It is essentially a failure of administration.The nation’s foremost collector of information on this, the NSW Bureau of Crime Statistics (BOCSAR) recently reported that nearly a third of the NSW prison population is on remand, i.e., awaiting trial.
At the rate of $170,000 p.a. per prisoner, that is a lot of money. Of the remainder, the majority (i.e., well over 1000) will not receive a custodial sentence. So, apart from the manifest injustice to the person, the cost of doing something that is pointless amounts to many millions of dollars. You’d think the bean-counters at the State Treasury would prick up their ears. But no. In addition, if that number were not so detained, two or three gaols could be closed, saving a couple of hundred million dollars for each one, arithmetically approaching a billion dollars.
So why is it happening? Notwithstanding the Sentencing Act, which requires judicial officers to consider incarceration as a last resort, magistrates, and to a lesser extent judges, regularly refuse bail in cases where a gaol sentence is unlikely, often merely because the alleged offender has “failed to appear”, when that is often explicable, by homelessness, illiteracy, mental illness, drug or alcohol addiction, or just incompetence in dealing with paperwork or remembering dates. With suitable leadership from the heads of the Courts, and the Attorney-General, much of this could be eliminated. In addition, either the issuing of warrants for non-appearance should be limited to serious cases, or a provision put into place where instead of arresting the offender the police could issue a further court attendance notice, preferably for an early date. The introduction of Bail Hostels, as they have in the U.K., would also reduce failing to appear.
Over the last decade BOCSAR and others have estimated the number of prisoners who have a diagnosed or diagnosable and treatable mental illness. BOCSAR has (most likely conservatively) come to a figure of 25% which in NSW would be over 3,000. Justice Health has provision for 150 beds, which are usually half in use. This means that around 3000 prisoners, many of whose “offences” may have have a mental illness cause, are detained, untreated, in an environment highly unlikely to be therapeutic, but more likely to exacerbate the mental condition . Bur even if you put that to one side, it still costs $170,000 a year to keep them in gaol. As the Schizophrenia Fellowship has shown, residential secure treatment facilities can operate at less than half that cost. Removing 3000 inmates could lead to the closing of more than three gaols, at a saving approaching a billion dollars.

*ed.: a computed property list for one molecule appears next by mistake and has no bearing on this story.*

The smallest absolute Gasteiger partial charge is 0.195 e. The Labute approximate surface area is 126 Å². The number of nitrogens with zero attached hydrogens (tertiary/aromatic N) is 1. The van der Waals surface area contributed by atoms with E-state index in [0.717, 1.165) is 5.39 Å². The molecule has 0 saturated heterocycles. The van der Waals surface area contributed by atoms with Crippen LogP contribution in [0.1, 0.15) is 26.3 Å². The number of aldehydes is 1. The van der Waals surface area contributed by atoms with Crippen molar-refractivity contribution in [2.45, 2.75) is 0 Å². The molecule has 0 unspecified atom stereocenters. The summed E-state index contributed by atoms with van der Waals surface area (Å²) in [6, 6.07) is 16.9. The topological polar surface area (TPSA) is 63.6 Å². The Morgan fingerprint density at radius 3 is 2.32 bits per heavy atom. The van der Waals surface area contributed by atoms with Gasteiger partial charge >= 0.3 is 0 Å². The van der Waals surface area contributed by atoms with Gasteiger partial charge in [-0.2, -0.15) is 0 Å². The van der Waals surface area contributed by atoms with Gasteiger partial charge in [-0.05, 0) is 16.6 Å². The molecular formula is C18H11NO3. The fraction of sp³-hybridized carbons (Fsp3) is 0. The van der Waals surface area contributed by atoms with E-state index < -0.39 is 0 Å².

While the legislation has provision for the conditional discharge of “offenders” on psychiatric grounds, its application is optional and some judicvial officers simply refuse to allow it. Again leadership from the superior courts and the heads of jurisdictions would make a difference. To make evidence based reforms is rational, but requires political will and, dare one say guts.
Jim Coombs is a nearly retired magistrate and economist